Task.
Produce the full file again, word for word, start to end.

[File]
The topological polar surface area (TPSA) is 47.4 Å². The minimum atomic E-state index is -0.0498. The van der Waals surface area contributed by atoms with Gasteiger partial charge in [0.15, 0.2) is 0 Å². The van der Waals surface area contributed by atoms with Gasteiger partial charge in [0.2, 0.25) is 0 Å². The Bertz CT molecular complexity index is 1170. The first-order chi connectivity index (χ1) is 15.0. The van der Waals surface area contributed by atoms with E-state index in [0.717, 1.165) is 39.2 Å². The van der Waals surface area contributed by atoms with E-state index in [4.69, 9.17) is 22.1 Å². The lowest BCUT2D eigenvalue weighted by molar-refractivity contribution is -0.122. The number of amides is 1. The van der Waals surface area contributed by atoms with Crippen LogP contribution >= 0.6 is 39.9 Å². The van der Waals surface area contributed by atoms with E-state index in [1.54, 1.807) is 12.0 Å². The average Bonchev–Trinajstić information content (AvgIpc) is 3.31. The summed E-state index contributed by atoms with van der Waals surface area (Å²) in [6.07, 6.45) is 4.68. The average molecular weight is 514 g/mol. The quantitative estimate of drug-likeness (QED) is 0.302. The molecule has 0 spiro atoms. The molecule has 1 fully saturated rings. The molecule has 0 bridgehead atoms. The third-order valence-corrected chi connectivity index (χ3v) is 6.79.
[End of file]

The topological polar surface area (TPSA) is 47.4 Å². The minimum atomic E-state index is -0.0498. The van der Waals surface area contributed by atoms with Gasteiger partial charge in [0.15, 0.2) is 0 Å². The van der Waals surface area contributed by atoms with Gasteiger partial charge in [0.2, 0.25) is 0 Å². The Bertz CT molecular complexity index is 1170. The first-order chi connectivity index (χ1) is 15.0. The van der Waals surface area contributed by atoms with E-state index in [0.717, 1.165) is 39.2 Å². The van der Waals surface area contributed by atoms with E-state index in [4.69, 9.17) is 22.1 Å². The lowest BCUT2D eigenvalue weighted by molar-refractivity contribution is -0.122. The number of amides is 1. The van der Waals surface area contributed by atoms with Crippen LogP contribution >= 0.6 is 39.9 Å². The van der Waals surface area contributed by atoms with E-state index in [1.54, 1.807) is 12.0 Å². The average Bonchev–Trinajstić information content (AvgIpc) is 3.31. The summed E-state index contributed by atoms with van der Waals surface area (Å²) in [6.07, 6.45) is 4.68. The average molecular weight is 514 g/mol. The quantitative estimate of drug-likeness (QED) is 0.302. The molecule has 0 spiro atoms. The molecule has 1 fully saturated rings. The molecule has 0 bridgehead atoms. The third-order valence-corrected chi connectivity index (χ3v) is 6.79.